- Associated Press - Sunday, February 19, 2017

DES MOINES, Iowa (AP) - As House Republicans push for a bill that would prevent local governments from determining minimum hourly wages, workers in some Iowa counties are expressing bewilderment over the potential loss of raises that have improved their lives.

Minimum wage increases have been implemented in Johnson, Linn and Wapello counties, with additional raises scheduled. In Polk, the county with the state’s largest population, a phased-in increase is scheduled to start in April. Legislation likely up for a House vote this week would stop Iowa’s cities and counties from increasing the minimum wage above the state’s $7.25 standard and would override laws already approved.

For Cedar Rapids resident Effie McCollom, who works at the seniors organization AARP, the raise was “a little light at the end of the tunnel.” The Linn County minimum wage climbed to $8.25 in January and was set to rise annually until reaching $10.25 in 2019.

“I would lay up and worry at night. Do I pay my rent or do I buy food? Do I pay my light bill or do I pay my gas bill?” said McCollom, who also cares for a granddaughter. “This bill would impact my life a whole lot. Not only mine, but everyone else making minimum wage with a family and children.”

Republicans who support a statewide wage have noted employers could opt to retain the higher pay, but McCollom said she’s been told her wage will likely drop to $7.25 if the Legislature approves the bill.

Johnson County now has the state’s highest minimum wage at $10.10 an hour, and day care worker Ghada Janeel, 29, said it has made a difference in her life.

Janeel, an Iowa City resident who works while attending Kirkwood Community College, said she used her extra pay to buy a computer so she could do homework without traveling to the library each night.

“When I had $7.25, I never dreamed of buying a computer,” she said. “But I was saving, and when I got $10.10, I got a computer, finally. But now, I may need to sell the computer to make ends meet.”

Justin LeDuc, 28, said the pay raise has enabled him to put aside a little money from his job working nights at a disability care center in Iowa City. The savings will be helpful next year when he returns to the University of Iowa to seek a master’s degree in social work, he said.

“It gave me the opportunity to save,” LeDuc said. “A lot of people who work minimum wage jobs don’t have that opportunity when it’s $7.25 because they live paycheck to paycheck.”

Gov. Terry Branstad last week supported “a modest increase” to the state minimum wage, but House Speaker Linda Upmeyer said earlier this month in a taping of the public television show Iowa Press that Republicans were focused on a single statewide minimum aren’t were not interested in raising the wage.

“I don’t hear members wanting to change the minimum wage,” said Upmeyer, of Clear Lake. “I think what we need to keep in mind is that businesses can pay, employers can pay, anyone can pay more than what is minimum wage.”

Rep. Jake Highfill, a Johnston Republican who introduced the legislation, did not return calls or emails about the bill.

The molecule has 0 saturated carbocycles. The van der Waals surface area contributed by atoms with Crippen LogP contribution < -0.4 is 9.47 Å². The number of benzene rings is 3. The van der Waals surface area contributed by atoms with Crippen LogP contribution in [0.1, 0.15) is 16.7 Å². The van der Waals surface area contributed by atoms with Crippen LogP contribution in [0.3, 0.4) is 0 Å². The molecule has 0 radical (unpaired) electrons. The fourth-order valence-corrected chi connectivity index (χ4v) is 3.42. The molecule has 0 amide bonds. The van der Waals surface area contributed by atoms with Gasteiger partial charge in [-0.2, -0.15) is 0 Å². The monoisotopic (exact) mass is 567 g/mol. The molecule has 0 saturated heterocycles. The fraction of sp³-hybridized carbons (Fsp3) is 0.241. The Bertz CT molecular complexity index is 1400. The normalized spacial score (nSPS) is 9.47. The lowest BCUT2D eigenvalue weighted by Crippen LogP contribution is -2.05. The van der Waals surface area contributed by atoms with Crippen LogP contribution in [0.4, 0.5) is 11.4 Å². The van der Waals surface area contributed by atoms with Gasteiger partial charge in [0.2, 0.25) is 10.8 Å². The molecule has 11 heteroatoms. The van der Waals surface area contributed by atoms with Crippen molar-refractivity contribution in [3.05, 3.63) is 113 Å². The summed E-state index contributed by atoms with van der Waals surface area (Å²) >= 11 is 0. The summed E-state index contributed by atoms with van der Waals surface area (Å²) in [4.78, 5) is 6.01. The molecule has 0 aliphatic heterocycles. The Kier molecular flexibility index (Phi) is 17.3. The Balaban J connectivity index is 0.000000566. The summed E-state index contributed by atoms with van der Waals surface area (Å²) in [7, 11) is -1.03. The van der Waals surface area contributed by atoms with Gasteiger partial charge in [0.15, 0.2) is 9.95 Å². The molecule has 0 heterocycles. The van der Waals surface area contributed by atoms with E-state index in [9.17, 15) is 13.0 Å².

Officials in Polk County estimate 25,000 workers would benefit from the county’s wage increase to $10.75 by 2019. In Linn County, officials said 14,000 low-wage workers would benefit.

Misty Rebik, co-founder of the Iowa City-based Center for Worker Justice of Eastern Iowa, said she saw middle-aged employees who had worked for several years at fast food restaurants receive their first pay raises after the county decisions. For some low-income parents, she said, it meant no longer deciding between buying diapers or food for their children.

“It was an incredible difference for them in their lives,” said Rebik, whose group advocates for worker rights and affordable housing. “You had working class parents working two minimum wage jobs and just barely scraping by and still having to choose which bill they weren’t going to pay that month. That is the reality for workers.”

The cost of living varies across Iowa, Rebik said, making it vital that local governments can respond to their community’s needs.

Karen Kubby, the co-owner of an Iowa City bead supply and jewelry repair shop Beadology Iowa, said she was initially worried about the wage increase but found the change was “actually fairly inconsequential.” Whatever happens, she doesn’t plan to return to the lower wage but thinks some businesses would cut worker pay.

“In the business world, the bottom line reigns,” she said.

McCollom said she hopes legislators will try to understand what the pay cut would mean to her and others.

“I hope they think really hard about that decision because it would really, really impact a lot of lives, especially the kids,” McCollom said. “Parents are doing the best they can to provide for them, but you can’t provide on $7.25 an hour. It’s impossible.”

Copyright © 2018 The Washington Times, LLC.

The Washington Times Comment Policy

The Washington Times is switching its third-party commenting system from Disqus to Spot.IM. You will need to either create an account with Spot.im or if you wish to use your Disqus account look under the Conversation for the link "Have a Disqus Account?". Please read our Comment Policy before commenting.


Click to Read More and View Comments

Click to Hide